Questionnaires are sent to you when your child reaches different ages such as 2, 4, 8, 12, 16, 20, 24, 30, and 36 months. Each questionnaire asks how your child is growing, playing, talking, moving, and acting. Separate questionnaires are sent regarding your child's social and emotional development at 12 and 24 months.
Sheets with fun activities to do with your child until the next questionnaire comes are also sent to you.
The results of the questionnaires will be shared with you. If there are any concerns, a nurse or other professional from the program will contact you. Together, you can talk about choices for further evaluation or activities that will promote development in the area of concern.
After your child is 36 months old, you will get information about the next step, Early Childhood Screening.
To qualify for a homestead, you must meet all of the following requirements:
It is recommended that you make application as soon as possible after you purchase a property, even though the deadline may be many months from the date of your purchase.
Other special circumstances may exist that would allow homestead status on a property. Please contact the Assessor's Office if you have questions regarding your particular situation.
State law (MS 273.124, Subd. 13, Par. c) requires that every property owner applying for homestead classification must provide the County Assessor with a Social Security number of each occupant who is listed as owner of the property on the deed of record, including each owner's spouse who occupies the property. Each owner and their spouse who occupy the property must sign the application. In the case of a relative homestead, each relative and spouse occupying the property must provide a Social Security number and sign the application.
Social Security numbers provided to this office are considered to be confidential information and will not be disclosed to the public. Under state law (MS 273.124, Subd. 13, Par. g,h) they may be given by the County Assessor to the Minnesota Department of Revenue to determine whether you have applied for the homestead classification for other properties.
No. The homestead exclusion amount is based on a number of factors. First, the homestead exclusion amount decreases as the property's market value increases over a certain level established by law. Second, not all properties are eligible for full (100%) homestead. Third, there may be other exclusions or reductions attached to homestead properties including but not limited to blind/disabled homesteads and Veteran's Exclusions.
The basic rules allowing homestead status are the same for manufactured homes located on rented sites (these manufactured homes are taxed as personal property) as they are for all other real estate. The application deadline, however, is May 29th of the assessment year, which is also the year in which the taxes are due for personal property.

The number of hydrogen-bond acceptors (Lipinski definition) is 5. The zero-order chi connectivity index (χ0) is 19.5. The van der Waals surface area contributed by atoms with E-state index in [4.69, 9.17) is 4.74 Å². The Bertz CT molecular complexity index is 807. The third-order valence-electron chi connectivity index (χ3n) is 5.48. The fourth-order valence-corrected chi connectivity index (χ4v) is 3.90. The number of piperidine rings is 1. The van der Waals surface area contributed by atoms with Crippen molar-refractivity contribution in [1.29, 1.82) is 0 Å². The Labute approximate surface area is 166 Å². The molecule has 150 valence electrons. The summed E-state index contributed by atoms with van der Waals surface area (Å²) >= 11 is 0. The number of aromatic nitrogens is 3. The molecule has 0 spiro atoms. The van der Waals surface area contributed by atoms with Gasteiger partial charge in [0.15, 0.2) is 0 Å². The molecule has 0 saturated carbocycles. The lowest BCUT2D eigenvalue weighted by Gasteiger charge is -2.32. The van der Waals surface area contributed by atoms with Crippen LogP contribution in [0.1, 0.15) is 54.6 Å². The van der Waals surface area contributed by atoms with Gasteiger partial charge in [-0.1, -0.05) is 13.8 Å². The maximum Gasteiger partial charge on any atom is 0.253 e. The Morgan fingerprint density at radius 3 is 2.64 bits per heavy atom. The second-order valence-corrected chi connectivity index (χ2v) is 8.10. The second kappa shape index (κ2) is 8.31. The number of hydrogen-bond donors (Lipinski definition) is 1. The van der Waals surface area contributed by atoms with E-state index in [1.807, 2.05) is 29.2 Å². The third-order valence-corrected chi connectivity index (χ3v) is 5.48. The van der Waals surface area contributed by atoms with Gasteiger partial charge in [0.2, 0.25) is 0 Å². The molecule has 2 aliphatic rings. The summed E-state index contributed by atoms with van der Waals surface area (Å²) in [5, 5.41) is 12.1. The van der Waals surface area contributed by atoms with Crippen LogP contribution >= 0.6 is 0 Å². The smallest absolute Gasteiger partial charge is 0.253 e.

A property owner who obtains or attempts to obtain homestead classification for a property other than his or her primary place of residence or the primary place of residence of his or her relative is, under Minnesota Statute 609.41, subject to a fine of up to $3,000 and/or up to one year of imprisonment. In addition, a penalty equal to 100% of the total homestead benefit will be added to the corrected tax amount under Minnesota Statute 273.124, subd. 13.
As long as the home is maintained as the owner's homestead, the property may remain homestead. If the property is rented, offered for sale, or otherwise occupied by someone other than the owner, the property will become non-homestead for the following assessment year.
An owner of property may be away from home for a reasonable length of time without depriving the property of the homestead classification provided it is maintained as a home awaiting the owner's return. An owner cannot maintain the property as a homestead if it is rented in the owner's absence. The owner must retain their Minnesota residency in order to continue to claim homestead.
No. An owner may not have the benefits of the homestead classification in more than one place.
The owner of a property that is on active duty in the military, or away from home due to service in the Peace Corps or VISTA, is entitled to homestead if they intend to return to the home after they are discharged or their service is completed and they continue to claim the property as their homestead.
The general answer to this question is no. There are a few limited exceptions (listed below) that would allow married couples to claim two homesteads:
No reserved camping spaces. Please notify the sheriff's office at 507-237-4330 if you plan on staying overnight.
You can search for licensed childcare providers in your area by searching MN DHS Licensing Lookup.
For information or applications, contact:
Yes. Sibley County Public Health and Human Services has a variety of non-electric medical equipment that can be loaned to the public. Call 507-237-4000 for additional information.
Replacement cards cannot be issued at our office. To request a replacement EBT card, call customer service at 888-997-2227. Replacement cards will be mailed to you by DHS and are typically received within 5 days.
Please visit https://edocs.dhs.state.mn.us/lfserver/Public/DHS-3315A-ENG for additional information.
Sibley County Public Health and Human Services has test kits available free of charge. The tests can be picked up during regular business hours.
Mileage sheets can be picked up at the Sibley County Public Health and Human services office during regular business hours. You can also call 507-237-4000 and request that mileage sheets be mailed to you.
Abstract title property is the most common form of title found in the United States. An abstract of title is a condensed history of all deeds, mortgages and other documents relating to a particular piece of land, which affect the title